Everywhere the portrait painted was of powerless Allies fighting an invisible enemy capable of diabolical cunning. One British sapper, evacuated after the abortive attack on Trondheim in May, lamented: ‘The place was full of spies. Every move we made was known to the Germans almost as soon as we made it.’ The truth is that the hastily assembled expeditionary force sent to Norway largely comprised ill-equipped Territorials, and failed to mount an effective counter-attack despite outnumbering the German defenders at Trondheim by six to one. On land the Norwegian campaign was an ignominious shambles, although the Royal Navy did manage to inflict decisive damage on its German counterpart.
Again, the reality of the supposed ‘Trojan Horse’ was very different. In Denmark, Volksdeutsche did little beyond offering the invading force an enthusiastic welcome, while covert actions along the frontier were undertaken by Abwehr operatives, rather than a Danish fifth column. No German troops hid in ships; instead they simply crossed the Baltic on board ferries and naval vessels on the day and took the Danes by surprise. As early as 6 May the Norwegian foreign minister announced publicly that he had still to discover a single authenticated case of treachery, but this statement was little reported. Although in Norway the name of the former foreign minister, Vidkun Quisling, would become synonymous with treachery, he was not taken seriously by Germany and his Nasjonal Samling followers took no real part in the battle. Although Quisling did succeed in seizing a radio station in order to proclaim himself Prime Minister, it was not until 1942 that his German masters permitted him to use this title. In his definitive 1953 study, The German Fifth Column in the Second World War, Dutch historian Louis de Jong concluded that in both Denmark and Norway no special forces were deployed other than regular airborne troops. An official Norwegian enquiry into whether any prominent member of the Nasjonal Samling played an active part in the German invasion reached a similarly negative conclusion. Hitler and his generals wished to keep their plans completely secret, and instead German planners relied principally on tourist guides such as Baedeker.
Although most core fifth column myths were already in place by May 1940, it was the invasion of Holland on 10 May which saw the greatest flowering of falsehoods. German paratroops now came to replace the dreaded Uhlans of 1914 in the iconography of myth, due in part to the sheer number deployed against Holland: some 4,500 paratroopers and a fleet of 430 transport aircraft. However the heightened Dutch hysteria probably owes something to the fact that Holland had remained neutral during the First World War, and thus had had no recent reminder that in war truth is always the first casualty.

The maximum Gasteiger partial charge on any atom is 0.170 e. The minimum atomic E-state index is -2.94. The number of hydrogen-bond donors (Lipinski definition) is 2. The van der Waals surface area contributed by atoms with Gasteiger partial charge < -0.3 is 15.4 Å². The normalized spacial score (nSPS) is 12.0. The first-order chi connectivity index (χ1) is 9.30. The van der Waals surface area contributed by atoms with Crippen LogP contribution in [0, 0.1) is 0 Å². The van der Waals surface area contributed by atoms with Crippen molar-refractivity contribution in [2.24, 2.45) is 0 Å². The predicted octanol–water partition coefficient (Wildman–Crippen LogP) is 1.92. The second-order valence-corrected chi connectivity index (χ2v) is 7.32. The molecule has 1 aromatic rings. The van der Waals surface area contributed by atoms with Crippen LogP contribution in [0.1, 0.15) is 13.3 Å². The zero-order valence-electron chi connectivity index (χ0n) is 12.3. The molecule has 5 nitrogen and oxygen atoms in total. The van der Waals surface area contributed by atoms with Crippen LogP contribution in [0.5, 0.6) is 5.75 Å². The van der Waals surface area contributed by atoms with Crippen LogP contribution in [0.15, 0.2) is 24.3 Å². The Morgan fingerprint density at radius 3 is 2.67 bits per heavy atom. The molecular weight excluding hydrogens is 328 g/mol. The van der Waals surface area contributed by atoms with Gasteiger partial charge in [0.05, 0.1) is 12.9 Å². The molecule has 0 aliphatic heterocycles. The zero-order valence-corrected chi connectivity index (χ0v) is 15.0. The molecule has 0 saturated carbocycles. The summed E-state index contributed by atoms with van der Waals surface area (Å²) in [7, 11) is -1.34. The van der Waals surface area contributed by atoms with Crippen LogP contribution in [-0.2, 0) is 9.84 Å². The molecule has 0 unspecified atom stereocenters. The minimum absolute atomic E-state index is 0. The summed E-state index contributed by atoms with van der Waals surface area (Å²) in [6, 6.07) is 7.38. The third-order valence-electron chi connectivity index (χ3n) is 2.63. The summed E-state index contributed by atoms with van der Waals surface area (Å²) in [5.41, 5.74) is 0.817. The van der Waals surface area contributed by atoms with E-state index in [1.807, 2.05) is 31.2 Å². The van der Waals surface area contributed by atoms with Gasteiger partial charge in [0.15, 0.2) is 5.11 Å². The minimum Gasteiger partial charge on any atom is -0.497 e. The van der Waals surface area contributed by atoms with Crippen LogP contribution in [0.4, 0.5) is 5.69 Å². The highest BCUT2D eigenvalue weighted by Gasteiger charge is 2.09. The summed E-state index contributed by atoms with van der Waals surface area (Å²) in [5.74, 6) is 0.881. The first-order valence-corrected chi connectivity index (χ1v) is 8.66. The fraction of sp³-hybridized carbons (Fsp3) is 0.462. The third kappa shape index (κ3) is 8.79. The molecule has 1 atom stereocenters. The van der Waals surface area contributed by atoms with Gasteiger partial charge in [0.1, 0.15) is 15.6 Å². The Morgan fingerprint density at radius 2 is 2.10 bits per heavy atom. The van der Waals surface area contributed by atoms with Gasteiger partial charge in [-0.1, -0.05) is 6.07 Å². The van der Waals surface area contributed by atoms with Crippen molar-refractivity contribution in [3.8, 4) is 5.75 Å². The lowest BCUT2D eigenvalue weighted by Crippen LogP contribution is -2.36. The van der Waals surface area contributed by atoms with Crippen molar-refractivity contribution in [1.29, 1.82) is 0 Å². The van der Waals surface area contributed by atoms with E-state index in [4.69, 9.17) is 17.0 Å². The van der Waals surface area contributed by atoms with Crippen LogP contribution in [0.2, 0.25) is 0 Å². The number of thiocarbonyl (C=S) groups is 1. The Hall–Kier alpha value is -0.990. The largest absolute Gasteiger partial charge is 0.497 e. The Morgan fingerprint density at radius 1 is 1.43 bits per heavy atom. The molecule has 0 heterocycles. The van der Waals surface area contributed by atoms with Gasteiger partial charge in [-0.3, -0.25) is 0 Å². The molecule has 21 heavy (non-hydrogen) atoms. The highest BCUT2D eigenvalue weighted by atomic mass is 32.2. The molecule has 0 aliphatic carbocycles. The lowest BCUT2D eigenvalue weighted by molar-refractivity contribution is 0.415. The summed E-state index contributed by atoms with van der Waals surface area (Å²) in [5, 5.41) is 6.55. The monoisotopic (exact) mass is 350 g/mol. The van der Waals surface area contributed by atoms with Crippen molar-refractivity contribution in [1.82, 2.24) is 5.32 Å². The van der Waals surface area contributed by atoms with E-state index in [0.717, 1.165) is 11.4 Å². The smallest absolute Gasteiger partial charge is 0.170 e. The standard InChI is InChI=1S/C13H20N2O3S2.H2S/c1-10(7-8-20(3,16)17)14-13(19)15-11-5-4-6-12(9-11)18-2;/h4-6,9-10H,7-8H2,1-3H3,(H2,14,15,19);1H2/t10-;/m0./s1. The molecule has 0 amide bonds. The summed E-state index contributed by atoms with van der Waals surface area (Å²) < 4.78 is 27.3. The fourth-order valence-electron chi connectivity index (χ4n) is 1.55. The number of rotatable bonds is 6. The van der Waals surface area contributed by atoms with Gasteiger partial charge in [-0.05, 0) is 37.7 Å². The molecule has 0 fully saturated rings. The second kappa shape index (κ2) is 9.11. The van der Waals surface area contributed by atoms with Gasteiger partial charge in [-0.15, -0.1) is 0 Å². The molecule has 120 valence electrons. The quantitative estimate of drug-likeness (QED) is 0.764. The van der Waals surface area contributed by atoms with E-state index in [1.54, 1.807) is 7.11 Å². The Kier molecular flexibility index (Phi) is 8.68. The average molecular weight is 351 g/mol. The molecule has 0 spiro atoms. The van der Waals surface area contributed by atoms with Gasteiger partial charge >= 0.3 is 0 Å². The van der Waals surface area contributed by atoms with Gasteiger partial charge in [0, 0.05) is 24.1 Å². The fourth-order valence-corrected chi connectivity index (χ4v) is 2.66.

The facts run as follows. In Holland the German airborne arm undertook three main operations. Paratroops of the 7th Flieger Division captured three key bridges over the River Maas, while at Rotterdam a dozen seaplanes landed 120 men, who then seized several key bridges. Less successfully, a force landed from transport planes at The Hague was almost destroyed, and failed in its object of capturing Queen Wilhelmina and her government. Allied to the spectacular conquest of the Belgian fortress at Eban Emael by just 55 combat engineers landed by glider, the overall achievement of German airborne forces in the Low Countries was considerable. However, their victory came at a high cost, with 3,900 of almost 11,000 men killed, wounded and captured, 220 Ju 52 transports destroyed, and almost every parachute lost.
From the outset fantastical reports emerged in Holland, and quickly fed back to Britain. On the night of 10 May the Home Office issued a statement warning of enemy paratroops ‘wearing uniforms calculated to deceive observers’, who should immediately report suspicious jumpers to the nearest police station. On the same day an Air Ministry circular warned that German paratroopers might descend with their arms raised above their heads, as if to surrender, but in fact holding primed grenades. The following day it was reported that 200 parachutists dressed in British uniforms had landed in The Hague. On 13 May the Daily Express ran the following, almost comically alarmist report: